By Lisa Curry, Retail Industry Account Director, SAP
The beauty industry has been democratised. Today’s consumers are finding makeup and skincare much more accessible and are exploring more brands than ever before. According to Harvard Business School, 82% of beauty shoppers use Instagram at least once a day, providing a huge platform for new and challenger brands.
Meanwhile, ultra-confident beauty consumers are using social media to turn themselves into influencers, providing expert make-up tutorials and skin-care advice. With 67% of beauty shoppers saying they look to influencers to discover new products; social media really has taken over the market.
Here are the exciting ways you can stand out to new and existing customers:
1. Recruiting your tribe
Brand values have never been so important. Today’s shoppers want to identify with brands. Start by making sure your USP stands out from the crowd and everyone in the business is aligned with your identity. Are you against animal testing like The Body Shop? Ultra-kind on sensitive skins like REN? Or pro-planet like Facetheory?
A handful of primarily online brands, capitalise on select stores with beautiful designs orientated around experience. These are so successful, many have excited queues around the store, all thanks to clear shared values and sincere brand identity.
2. Surprise, surprise!
Who doesn’t like receiving a surprise in the post? Subscription boxes like Birchbox have shaken up the market considerably in recent years.
The model has also paved a new way to get products in front of potential new customers. It’s the modern, more digitally-effective version of a free sample product on the front of a women’s magazine – while offering discounts to encourage those shoppers to buy their favourite full-sized products.
Beauty brands can benefit from partnering with subscription boxes to be part of the real-world, unboxing excitement, as well as connecting online through advice and tutorials while gathering data on a new target audience.
3. Immersive hybrid model
For those established retailers and brands with a store footprint, now is not the time to stand still. Today it is much easier for a customer to change brand allegiance at the swipe of an Instagram story or the tap of a ‘buy button’. The traditional players need to truly integrate their strong brand presence with online and in-store activities.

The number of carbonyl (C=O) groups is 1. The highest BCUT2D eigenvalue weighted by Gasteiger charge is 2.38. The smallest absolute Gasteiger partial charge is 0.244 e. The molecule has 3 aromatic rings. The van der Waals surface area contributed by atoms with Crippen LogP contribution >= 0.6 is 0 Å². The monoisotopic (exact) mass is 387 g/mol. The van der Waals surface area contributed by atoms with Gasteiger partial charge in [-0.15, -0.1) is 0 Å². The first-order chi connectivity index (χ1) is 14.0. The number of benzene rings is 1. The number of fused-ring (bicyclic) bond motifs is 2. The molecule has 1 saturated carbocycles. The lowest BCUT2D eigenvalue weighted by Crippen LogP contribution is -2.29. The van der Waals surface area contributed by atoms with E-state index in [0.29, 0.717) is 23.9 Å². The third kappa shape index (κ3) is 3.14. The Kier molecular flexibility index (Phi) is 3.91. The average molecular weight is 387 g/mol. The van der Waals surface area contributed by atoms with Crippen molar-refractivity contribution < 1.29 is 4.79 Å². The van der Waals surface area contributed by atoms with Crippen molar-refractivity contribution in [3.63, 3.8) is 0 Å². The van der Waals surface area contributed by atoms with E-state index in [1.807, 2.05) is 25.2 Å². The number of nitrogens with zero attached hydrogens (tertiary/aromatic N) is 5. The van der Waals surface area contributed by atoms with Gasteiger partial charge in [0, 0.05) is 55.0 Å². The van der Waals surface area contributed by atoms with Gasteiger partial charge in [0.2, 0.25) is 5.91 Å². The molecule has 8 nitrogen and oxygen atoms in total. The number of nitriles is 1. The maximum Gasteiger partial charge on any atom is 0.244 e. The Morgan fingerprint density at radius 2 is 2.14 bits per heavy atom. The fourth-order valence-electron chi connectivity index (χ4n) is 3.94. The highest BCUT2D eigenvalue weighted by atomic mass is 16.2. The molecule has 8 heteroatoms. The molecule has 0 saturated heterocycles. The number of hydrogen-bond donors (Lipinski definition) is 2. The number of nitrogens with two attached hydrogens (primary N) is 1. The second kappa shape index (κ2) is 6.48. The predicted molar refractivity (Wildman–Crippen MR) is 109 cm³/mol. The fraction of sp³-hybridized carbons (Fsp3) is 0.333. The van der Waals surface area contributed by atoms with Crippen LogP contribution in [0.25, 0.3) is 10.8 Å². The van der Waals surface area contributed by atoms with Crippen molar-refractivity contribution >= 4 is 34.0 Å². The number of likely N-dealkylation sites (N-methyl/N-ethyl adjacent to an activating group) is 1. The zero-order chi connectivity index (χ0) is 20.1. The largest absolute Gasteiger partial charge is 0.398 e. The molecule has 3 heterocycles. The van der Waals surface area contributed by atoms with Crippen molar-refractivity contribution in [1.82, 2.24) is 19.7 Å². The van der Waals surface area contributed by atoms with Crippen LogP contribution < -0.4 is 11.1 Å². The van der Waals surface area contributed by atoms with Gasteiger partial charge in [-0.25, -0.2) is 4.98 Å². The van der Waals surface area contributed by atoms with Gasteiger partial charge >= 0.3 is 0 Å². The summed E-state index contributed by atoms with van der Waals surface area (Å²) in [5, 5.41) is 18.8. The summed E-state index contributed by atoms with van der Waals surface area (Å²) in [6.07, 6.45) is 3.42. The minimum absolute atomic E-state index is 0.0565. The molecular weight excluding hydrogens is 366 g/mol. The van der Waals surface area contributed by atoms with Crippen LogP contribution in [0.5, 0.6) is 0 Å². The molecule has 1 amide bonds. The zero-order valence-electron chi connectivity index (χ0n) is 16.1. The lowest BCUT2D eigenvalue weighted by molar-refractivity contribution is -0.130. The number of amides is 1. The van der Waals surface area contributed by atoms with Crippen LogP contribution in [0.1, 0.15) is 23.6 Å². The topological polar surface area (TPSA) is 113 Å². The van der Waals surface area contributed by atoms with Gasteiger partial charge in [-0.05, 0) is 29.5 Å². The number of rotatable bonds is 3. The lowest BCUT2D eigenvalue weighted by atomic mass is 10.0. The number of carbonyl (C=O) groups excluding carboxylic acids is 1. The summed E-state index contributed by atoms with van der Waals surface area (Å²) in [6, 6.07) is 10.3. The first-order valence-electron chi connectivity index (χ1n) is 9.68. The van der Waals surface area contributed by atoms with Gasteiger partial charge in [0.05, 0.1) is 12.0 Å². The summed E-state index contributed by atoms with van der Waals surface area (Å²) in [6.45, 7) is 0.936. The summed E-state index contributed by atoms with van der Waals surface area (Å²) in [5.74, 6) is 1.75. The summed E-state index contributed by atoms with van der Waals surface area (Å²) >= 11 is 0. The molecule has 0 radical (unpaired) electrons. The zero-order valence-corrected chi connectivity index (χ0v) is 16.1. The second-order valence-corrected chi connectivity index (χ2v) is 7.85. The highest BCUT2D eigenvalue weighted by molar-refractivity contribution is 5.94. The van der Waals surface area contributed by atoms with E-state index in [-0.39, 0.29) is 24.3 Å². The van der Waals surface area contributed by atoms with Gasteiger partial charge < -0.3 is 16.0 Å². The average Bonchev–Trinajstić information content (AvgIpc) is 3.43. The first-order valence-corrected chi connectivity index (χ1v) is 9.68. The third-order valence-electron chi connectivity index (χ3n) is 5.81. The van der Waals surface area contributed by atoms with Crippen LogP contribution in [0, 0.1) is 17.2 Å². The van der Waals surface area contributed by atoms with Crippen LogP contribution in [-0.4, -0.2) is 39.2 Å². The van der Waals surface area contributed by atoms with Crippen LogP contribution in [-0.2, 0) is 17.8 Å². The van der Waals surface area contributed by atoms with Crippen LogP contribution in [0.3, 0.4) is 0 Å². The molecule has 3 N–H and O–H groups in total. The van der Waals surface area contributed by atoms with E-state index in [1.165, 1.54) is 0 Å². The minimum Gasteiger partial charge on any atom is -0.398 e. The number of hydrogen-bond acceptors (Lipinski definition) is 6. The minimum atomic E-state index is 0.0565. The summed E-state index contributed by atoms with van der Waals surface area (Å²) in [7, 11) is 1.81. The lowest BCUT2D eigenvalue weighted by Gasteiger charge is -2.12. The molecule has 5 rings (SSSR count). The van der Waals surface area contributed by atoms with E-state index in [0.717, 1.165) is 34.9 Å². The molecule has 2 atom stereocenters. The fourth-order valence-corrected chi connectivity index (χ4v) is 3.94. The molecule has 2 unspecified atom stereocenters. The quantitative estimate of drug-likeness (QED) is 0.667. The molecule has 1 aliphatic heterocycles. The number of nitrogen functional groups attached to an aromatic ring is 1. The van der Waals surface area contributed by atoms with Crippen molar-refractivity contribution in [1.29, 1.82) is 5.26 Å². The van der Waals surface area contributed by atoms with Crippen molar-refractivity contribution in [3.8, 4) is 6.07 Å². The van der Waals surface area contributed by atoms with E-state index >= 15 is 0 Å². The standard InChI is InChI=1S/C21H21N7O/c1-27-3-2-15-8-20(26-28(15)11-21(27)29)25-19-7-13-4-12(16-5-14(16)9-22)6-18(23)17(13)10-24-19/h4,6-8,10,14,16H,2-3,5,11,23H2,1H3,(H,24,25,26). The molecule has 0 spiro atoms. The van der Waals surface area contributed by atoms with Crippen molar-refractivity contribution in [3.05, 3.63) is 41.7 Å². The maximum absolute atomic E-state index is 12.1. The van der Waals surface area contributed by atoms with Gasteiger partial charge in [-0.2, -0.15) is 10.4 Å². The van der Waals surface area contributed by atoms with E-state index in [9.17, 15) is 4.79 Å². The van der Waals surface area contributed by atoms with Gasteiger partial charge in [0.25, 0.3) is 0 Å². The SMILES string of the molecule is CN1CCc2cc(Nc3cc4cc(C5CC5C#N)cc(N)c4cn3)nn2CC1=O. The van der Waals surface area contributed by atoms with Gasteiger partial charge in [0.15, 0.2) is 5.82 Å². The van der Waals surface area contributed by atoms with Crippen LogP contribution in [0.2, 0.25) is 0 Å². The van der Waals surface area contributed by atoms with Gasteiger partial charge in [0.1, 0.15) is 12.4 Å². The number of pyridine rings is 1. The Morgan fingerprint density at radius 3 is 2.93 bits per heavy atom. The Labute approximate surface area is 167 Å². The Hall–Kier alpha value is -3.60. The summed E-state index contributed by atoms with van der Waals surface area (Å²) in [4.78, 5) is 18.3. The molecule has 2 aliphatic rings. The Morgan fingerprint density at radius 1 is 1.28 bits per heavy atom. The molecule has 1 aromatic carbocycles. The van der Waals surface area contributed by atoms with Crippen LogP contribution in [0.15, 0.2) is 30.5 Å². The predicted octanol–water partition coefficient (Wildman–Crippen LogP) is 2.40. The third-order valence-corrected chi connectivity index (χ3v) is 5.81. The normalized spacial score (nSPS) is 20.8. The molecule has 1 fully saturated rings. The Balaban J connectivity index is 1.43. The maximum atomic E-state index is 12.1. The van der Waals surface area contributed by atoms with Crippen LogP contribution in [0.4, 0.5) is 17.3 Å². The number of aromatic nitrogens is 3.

One huge player in the beauty space is The Body Shop, which has undergone a digital reinvention. With SAP’s help, the retailer, adopted a headless commerce model that gave them agility to quickly develop new touchpoints and launch new digital experiences for their customers.
The likes of Boots and Sephora have also identified the customer shift and reacted accordingly with interactive beauty experiences in its stores and new ways of product merchandising. Take Boots as an example, it was one of the first retailers to capitalise on the power of data with the launch of its Advantage Card loyalty programme, but this is no longer enough. The beauty giant has recently overhauled its traditional beauty hall with discovery areas, live demonstrations and trending zones, and provide beauty advice via their app.
Another fantastic example is Charlotte Tilbury. The British make-up artist only launched her first physical presence in Selfridges in 2013, before a flagship in London’s Covent Garden followed by a few other standalone stores alongside traditional beauty counters.
The luxe store design features exciting elements like ‘magic’ augmented reality mirrors, while this experience translates to eCommerce with its ‘shop with friends’ virtual reality store where customers can shop online together. The website itself is a platform for the brand’s online beauty masterclasses, events, virtual appointments, and more AR-try-on technology. If customers create an online account they can access product recommendations based on their zodiac sign, or the opportunity to bring back discontinued products.
Established retailers and brands should take a leaf out of Charlotte Tilbury’s recent expansion. The business’ understanding of the power of digital-first is not outweighed by the inherent need in this industry to want to touch and feel the products, becoming a destination experience for customers.